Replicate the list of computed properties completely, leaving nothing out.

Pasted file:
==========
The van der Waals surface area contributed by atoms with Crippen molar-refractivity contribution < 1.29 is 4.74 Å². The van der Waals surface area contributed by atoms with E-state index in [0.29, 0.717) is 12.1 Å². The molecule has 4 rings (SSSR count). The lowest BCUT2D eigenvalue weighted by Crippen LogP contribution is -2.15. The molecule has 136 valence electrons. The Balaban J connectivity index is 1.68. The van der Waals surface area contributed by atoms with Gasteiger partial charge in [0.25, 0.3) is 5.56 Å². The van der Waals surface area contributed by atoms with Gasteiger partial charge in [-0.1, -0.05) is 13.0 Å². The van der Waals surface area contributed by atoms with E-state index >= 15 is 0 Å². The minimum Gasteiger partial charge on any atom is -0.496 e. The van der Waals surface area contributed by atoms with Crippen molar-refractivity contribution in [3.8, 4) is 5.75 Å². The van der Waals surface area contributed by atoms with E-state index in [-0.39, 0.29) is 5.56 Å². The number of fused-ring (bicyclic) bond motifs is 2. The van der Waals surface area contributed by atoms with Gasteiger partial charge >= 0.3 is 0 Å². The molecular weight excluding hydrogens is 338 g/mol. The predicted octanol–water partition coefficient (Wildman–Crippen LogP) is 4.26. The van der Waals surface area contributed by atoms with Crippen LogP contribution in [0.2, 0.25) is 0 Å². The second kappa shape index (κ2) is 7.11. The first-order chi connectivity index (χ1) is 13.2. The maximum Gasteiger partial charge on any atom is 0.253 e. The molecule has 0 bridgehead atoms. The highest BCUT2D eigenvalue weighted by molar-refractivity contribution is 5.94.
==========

The van der Waals surface area contributed by atoms with Crippen molar-refractivity contribution < 1.29 is 4.74 Å². The van der Waals surface area contributed by atoms with E-state index in [0.29, 0.717) is 12.1 Å². The molecule has 4 rings (SSSR count). The lowest BCUT2D eigenvalue weighted by Crippen LogP contribution is -2.15. The molecule has 136 valence electrons. The Balaban J connectivity index is 1.68. The van der Waals surface area contributed by atoms with Gasteiger partial charge in [0.25, 0.3) is 5.56 Å². The van der Waals surface area contributed by atoms with Gasteiger partial charge in [-0.1, -0.05) is 13.0 Å². The van der Waals surface area contributed by atoms with E-state index >= 15 is 0 Å². The minimum Gasteiger partial charge on any atom is -0.496 e. The van der Waals surface area contributed by atoms with Crippen molar-refractivity contribution in [3.8, 4) is 5.75 Å². The van der Waals surface area contributed by atoms with E-state index in [-0.39, 0.29) is 5.56 Å². The number of fused-ring (bicyclic) bond motifs is 2. The van der Waals surface area contributed by atoms with Gasteiger partial charge >= 0.3 is 0 Å². The molecular weight excluding hydrogens is 338 g/mol. The predicted octanol–water partition coefficient (Wildman–Crippen LogP) is 4.26. The van der Waals surface area contributed by atoms with Crippen LogP contribution in [0.2, 0.25) is 0 Å². The second kappa shape index (κ2) is 7.11. The first-order chi connectivity index (χ1) is 13.2. The maximum Gasteiger partial charge on any atom is 0.253 e. The molecule has 0 bridgehead atoms. The highest BCUT2D eigenvalue weighted by molar-refractivity contribution is 5.94.